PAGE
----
“My father is a retired army warrant officer. I have always wanted to follow in his footsteps and join the army. But he tells me, ‘Aim higher, aim to be more than just a warrant officer. With discipline, good health and hard work, you can achieve whatever your heart sets out to do’.” – Suhanraj Rajasegaran, RMC and West Point graduates, The Star
Not every parent has the hots for military school though… in the 1970s, Captain Dr. Wong Ang Peng’s mother cried when she heard he joined RMC. For a Chinese family back then, joining the army was considered a step down, not to mention a dishonour because it could spell an unpredictable death.
However, not everyone who graduates from military school ends up with a career in the force. Check out how some of RMC’s alumni turned out… Ling Liong Sik was from there, Raja Nong Chik also, Rashid Hasnon (Deputy Chief Minister of Penang), Syed Saddiq (PPBM’s Youth Chief), Jomo Kwame Sundaram (economist), Mirnawan Nawawi (national hockey player), G. Gnanalingam (Chairman of Westports), Samuel Ong (cardiologist), and even AC Mizal (singer and actor). Watch AC Mizal revisiting his alma mater:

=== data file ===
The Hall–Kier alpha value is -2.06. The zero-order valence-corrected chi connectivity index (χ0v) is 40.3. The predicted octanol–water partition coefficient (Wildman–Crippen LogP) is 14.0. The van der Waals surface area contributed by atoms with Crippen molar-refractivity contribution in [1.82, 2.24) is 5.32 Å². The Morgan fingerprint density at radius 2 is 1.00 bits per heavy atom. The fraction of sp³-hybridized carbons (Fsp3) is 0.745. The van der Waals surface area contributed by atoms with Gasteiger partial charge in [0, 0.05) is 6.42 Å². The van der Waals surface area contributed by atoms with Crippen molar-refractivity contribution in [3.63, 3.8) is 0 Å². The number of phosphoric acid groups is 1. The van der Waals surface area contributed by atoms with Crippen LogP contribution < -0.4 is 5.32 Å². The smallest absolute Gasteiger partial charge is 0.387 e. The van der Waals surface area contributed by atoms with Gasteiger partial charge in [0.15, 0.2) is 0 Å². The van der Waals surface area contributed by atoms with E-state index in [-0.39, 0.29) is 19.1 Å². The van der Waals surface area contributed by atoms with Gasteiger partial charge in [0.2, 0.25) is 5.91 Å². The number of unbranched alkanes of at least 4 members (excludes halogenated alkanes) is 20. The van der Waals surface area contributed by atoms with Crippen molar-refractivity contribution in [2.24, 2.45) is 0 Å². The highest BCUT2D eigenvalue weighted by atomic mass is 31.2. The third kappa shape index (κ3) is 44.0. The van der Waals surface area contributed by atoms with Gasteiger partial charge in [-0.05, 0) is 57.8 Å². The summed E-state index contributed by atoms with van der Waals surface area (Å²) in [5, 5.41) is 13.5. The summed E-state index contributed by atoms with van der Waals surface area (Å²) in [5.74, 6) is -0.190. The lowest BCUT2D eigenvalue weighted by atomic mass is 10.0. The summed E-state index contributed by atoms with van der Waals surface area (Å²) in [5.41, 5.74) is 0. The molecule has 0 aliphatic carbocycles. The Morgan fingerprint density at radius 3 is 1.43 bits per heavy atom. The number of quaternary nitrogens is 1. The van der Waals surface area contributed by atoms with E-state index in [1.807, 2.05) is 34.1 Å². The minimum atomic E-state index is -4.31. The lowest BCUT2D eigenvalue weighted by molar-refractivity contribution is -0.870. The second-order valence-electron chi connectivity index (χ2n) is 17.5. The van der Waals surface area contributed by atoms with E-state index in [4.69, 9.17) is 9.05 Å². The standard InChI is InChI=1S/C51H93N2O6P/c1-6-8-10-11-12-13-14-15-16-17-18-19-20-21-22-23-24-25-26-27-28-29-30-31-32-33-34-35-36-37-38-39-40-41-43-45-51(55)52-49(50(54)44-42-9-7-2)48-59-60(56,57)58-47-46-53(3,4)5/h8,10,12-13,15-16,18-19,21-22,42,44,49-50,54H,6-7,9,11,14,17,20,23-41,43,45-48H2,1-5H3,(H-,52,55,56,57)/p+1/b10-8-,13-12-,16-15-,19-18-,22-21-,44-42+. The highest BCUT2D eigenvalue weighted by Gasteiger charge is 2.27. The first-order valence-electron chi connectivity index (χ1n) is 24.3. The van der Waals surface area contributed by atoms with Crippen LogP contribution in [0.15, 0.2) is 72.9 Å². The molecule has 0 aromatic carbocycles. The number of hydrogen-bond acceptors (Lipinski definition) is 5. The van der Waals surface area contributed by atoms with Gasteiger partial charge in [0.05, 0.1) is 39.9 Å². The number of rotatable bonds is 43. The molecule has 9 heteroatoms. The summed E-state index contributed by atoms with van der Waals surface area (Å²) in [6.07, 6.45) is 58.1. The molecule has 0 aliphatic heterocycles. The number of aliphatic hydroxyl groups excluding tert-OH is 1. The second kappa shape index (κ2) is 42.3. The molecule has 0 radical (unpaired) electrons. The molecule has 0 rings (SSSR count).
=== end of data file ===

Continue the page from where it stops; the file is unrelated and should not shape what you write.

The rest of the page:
Coping with military school life is hard in the beginning, but that’s why they become united
Ok, so military school like fruits and vegetables has loads of benefits, but we imagine it might be difficult to cope in the beginning. Unlike regular boarding schools, they wake up at 5am every day. Most students find this the hardest part of life at RMC! Punctuality and discipline are of the utmost importance, and anyone who slacks off gets punished regardless of race or rank. Memang not a lifestyle is not for couch potatoes.
Unity has always been the core principle, said former Commandant Colonel Wan Ghazali Wan Din, of the Malay, Chinese, Indian and East Malaysian students at RMC. In spite of their differences, the kids really enjoy a camaraderie with each other.
“Some say the sense of togetherness is a result of the officers telling us (what to do) every day, but I believe it’s the punishment you go through together, living in the jungle, eating together that makes it natural for you to help your friend in trouble.” – Aqlifputra Iqbalputra, 17, quoted from The Star
Although this time, enrolment of non-Malays a bit low so the Defense Ministry is targeting a 20% intake of non-Malays to bridge the racial gap.
While kebangsaan school organises trips to Aquaria or Zoo Negara, RMC kids get to go to… naval bases! Yayy fuuunnnn!
As for the National Defence University of Malaysia (NDUM), it is a military university, where graduates receive a bachelor’s degree and become young officers and serve 10 years in the army, navy or air force. While most uni students tend to take it easy in their first year, NDUM cadets find it hardest to cope during this time as they transition from civilian to military cadet.